Short-Term Lending Regulation Punishes Lower-Income Americans and Drives Them Underground Print
By Timothy H. Lee
Thursday, January 28 2021
Such laws only serve to harm the poorer Americans they claim to protect.

Want to punish lower-income Americans amid this protracted period of economic stress and social uncertainty, while sanctimoniously claiming to act on their behalf?  

If so, there’s a simple way to do it:  Use government overregulation to deprive them of access to legal, above-board, reputable short-term credit that helps millions of Americans navigate sudden financial emergencies.  

At the federal, state and local levels, busybody regulators who pretend to know what’s best for struggling Americans target short-term lenders, in some areas effectively driving them out of business and steering desperate consumers toward far riskier sources of lending.  States like New York impose punitive regulatory burdens and draconian interest caps upon such lenders, which inevitably drives desperate borrowers toward people like Jonathan Braun in New York, who threatened people unable to pay through such threats as, “I will take your daughters from you.”  

Alarmingly, after a beneficial respite during the Trump Administration, the Biden Administration may also seek to resume the counterproductive campaign to target lenders at the federal level, working alongside a Senate run by Chuck Schumer (D – New York) and a House led by Nancy Pelosi (D – California), ultimately harming those they insist they’re helping.  

Although some people conceptualize short-term lenders in an unfairly negative manner, and although tighter regulation of lending services and repayment rates may possess superficial appeal to some, the simple real-world fact is that for many Americans, such lenders offer the only reliable and legal source of temporary funding to overcome unexpected emergencies.   

That shouldn’t come as a surprise.  In a recent study, for example, the Federal Reserve System’s Board of Governors found that nearly 40% of Americans possess insufficient savings to pay an emergency expense of even $400.  Perhaps even more sobering, over half of military service members live paycheck-to-paycheck.  

For millions of Americans in that situation, seeking a traditional bank loan isn’t an option.  Credit cards aren’t always viable for them, and more traditional bank loans aren’t an option due to the small amounts involved.  Whereas higher-income Americans with stronger credit history and available collateral can borrow from traditional banks or use their savings amounts, those with lower credit scores and without sufficient savings cannot.  According to the Fair Isaac Corporation, some 46% of consumers possess credit scores below 700, meaning that traditional bank loans simply aren’t available to them.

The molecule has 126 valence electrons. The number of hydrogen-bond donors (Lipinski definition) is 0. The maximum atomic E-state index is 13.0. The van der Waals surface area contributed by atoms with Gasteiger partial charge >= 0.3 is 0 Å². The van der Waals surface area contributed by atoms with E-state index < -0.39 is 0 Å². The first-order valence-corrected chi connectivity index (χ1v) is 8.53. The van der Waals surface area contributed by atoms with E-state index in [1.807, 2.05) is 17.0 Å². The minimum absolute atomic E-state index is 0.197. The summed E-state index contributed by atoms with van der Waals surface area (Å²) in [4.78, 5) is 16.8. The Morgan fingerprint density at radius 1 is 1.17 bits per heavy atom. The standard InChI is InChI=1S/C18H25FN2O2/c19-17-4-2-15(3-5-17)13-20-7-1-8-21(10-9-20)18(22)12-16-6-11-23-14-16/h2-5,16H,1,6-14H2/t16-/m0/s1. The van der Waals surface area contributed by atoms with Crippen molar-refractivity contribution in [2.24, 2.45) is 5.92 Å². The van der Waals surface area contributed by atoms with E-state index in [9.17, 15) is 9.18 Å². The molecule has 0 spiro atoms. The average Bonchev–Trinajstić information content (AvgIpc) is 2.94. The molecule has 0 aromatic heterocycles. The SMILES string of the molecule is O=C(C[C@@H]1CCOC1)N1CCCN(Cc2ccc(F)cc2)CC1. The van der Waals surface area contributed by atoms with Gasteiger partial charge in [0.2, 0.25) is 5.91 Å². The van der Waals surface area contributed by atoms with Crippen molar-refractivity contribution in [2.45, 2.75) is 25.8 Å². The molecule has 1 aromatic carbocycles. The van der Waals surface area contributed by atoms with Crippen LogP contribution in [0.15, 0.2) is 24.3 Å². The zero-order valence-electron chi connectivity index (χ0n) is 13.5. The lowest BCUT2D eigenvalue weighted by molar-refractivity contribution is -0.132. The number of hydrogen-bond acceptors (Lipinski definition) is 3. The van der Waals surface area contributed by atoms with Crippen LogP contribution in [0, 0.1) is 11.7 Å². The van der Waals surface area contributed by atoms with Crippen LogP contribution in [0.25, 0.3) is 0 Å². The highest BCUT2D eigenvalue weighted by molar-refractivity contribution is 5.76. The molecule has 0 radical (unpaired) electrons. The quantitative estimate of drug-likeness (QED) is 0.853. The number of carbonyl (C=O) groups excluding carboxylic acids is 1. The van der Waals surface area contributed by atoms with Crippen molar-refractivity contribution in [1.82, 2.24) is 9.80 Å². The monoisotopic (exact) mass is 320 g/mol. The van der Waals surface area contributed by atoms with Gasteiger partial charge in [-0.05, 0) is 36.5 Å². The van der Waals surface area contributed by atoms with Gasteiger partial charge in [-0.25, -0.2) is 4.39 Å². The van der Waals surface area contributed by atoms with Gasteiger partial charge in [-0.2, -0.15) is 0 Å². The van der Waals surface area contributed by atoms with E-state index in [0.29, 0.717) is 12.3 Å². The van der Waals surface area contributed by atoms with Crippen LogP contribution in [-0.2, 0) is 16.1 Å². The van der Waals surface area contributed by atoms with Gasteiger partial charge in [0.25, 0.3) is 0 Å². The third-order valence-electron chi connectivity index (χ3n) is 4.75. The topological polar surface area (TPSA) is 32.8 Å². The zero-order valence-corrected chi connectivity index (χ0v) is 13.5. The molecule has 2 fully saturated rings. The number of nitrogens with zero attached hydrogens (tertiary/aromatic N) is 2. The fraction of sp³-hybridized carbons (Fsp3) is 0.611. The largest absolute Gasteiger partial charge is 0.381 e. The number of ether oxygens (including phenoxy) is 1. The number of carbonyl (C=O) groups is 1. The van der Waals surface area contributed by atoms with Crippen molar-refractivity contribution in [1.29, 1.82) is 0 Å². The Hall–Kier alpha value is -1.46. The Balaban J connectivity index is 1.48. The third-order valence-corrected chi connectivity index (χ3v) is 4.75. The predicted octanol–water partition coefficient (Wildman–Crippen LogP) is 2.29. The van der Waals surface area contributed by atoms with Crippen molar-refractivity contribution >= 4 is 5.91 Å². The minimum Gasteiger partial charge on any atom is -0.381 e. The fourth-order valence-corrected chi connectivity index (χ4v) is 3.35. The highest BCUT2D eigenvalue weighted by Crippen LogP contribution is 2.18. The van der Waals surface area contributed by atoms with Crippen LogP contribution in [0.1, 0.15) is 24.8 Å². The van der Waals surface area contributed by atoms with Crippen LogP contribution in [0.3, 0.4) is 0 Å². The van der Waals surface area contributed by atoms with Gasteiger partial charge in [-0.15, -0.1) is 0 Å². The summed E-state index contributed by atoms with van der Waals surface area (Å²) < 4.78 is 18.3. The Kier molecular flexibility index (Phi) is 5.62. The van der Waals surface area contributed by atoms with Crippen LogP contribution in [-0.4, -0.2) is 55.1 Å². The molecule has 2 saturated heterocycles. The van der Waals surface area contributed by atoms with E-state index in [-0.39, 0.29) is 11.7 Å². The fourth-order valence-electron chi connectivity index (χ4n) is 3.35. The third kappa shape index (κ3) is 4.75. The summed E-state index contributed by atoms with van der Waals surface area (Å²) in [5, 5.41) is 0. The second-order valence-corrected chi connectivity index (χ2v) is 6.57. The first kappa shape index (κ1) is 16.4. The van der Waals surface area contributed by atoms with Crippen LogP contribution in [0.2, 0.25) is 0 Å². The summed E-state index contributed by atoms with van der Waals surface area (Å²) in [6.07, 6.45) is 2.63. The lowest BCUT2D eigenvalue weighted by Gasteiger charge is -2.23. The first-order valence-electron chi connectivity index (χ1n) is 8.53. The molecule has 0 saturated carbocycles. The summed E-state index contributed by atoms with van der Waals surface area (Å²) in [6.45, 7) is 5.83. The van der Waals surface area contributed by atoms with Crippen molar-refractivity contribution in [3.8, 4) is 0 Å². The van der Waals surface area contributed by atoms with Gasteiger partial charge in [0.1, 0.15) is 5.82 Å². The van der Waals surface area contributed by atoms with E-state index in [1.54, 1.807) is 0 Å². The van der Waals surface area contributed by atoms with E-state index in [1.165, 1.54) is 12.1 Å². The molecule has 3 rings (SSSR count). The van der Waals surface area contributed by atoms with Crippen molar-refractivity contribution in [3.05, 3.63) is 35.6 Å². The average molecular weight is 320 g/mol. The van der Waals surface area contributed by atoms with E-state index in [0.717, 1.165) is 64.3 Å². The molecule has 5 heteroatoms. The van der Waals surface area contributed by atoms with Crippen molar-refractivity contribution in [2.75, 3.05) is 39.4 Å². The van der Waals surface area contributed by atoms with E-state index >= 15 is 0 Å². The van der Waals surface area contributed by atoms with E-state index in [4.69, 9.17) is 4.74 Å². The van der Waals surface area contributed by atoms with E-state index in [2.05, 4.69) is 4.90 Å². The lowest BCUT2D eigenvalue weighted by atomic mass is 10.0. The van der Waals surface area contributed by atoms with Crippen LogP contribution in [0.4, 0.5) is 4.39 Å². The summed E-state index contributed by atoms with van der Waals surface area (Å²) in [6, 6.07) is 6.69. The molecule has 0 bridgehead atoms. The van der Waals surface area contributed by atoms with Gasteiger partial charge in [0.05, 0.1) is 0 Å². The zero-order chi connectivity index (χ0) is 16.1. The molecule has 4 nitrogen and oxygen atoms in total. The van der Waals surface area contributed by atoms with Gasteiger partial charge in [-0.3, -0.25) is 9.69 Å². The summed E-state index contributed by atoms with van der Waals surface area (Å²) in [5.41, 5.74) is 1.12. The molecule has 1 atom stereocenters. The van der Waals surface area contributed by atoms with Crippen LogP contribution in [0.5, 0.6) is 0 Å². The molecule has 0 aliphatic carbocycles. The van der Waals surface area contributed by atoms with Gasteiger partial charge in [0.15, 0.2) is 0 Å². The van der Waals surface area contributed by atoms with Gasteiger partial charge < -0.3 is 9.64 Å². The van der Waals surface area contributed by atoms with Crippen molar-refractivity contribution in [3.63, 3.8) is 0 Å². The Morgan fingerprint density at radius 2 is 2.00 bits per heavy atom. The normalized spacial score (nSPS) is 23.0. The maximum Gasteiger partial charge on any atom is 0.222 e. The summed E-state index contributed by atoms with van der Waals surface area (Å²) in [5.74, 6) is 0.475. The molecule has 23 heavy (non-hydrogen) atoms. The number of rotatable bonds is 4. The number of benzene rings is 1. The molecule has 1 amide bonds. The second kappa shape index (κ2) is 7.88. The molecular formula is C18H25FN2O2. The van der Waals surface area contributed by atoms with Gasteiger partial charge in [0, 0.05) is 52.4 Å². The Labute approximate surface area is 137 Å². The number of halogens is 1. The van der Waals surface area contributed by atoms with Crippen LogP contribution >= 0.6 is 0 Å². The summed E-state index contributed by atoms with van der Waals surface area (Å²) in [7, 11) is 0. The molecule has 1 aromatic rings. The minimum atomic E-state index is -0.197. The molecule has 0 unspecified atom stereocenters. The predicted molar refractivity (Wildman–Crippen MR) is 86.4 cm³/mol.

It’s therefore no wonder that Americans borrowed $90 billion in short-term loans in 2018 alone.  And here’s another dirty little secret:  Consumer complaints to the federal government regarding payday loans totaled 2,900 in 2017, compared to 26,700 against credit card companies and 37,300 for mortgage lenders.  

For struggling Americans fortunate enough to live in areas that haven’t driven consumer finance lenders out of business, they can access the short-term money they need.  But if sanctimonious leftists and busybody bureaucrats who think they know better get their way, consumer finance lending will become less and less available.  

Anyone foolishly cheerleading such regulatory efforts should instead pause and consider where that path leads.  

Namely, such short-sighted regulatory efforts lead to more people employing illegal loansharks, bouncing checks or simply failing to pay critical bills like rent, food, power or insurance.  As the World Bank has determined, oppressive regulation of legal short-term lenders leads to “increases in non-interest fees and commissions; reduced price transparency; lower number of institutions and reduced branch density; and adverse impacts on bank profitability, in addition to the lack of access for smaller and riskier borrowers.”  

How is that a fair or optimal outcome?  

Such laws only serve to harm the poorer Americans they claim to protect.  

The last thing that anyone hoping to help lower-income Americans should do is eliminate above-board short-term lenders who provide what may be people’s only source of money to get them through dire moments.  Yet that’s what oppressive regulations making short-term lending impossible do.  And who benefits most?  Underworld types like Mr. Braun.   

That’s not an alternative that government at the federal, state or local levels should invite.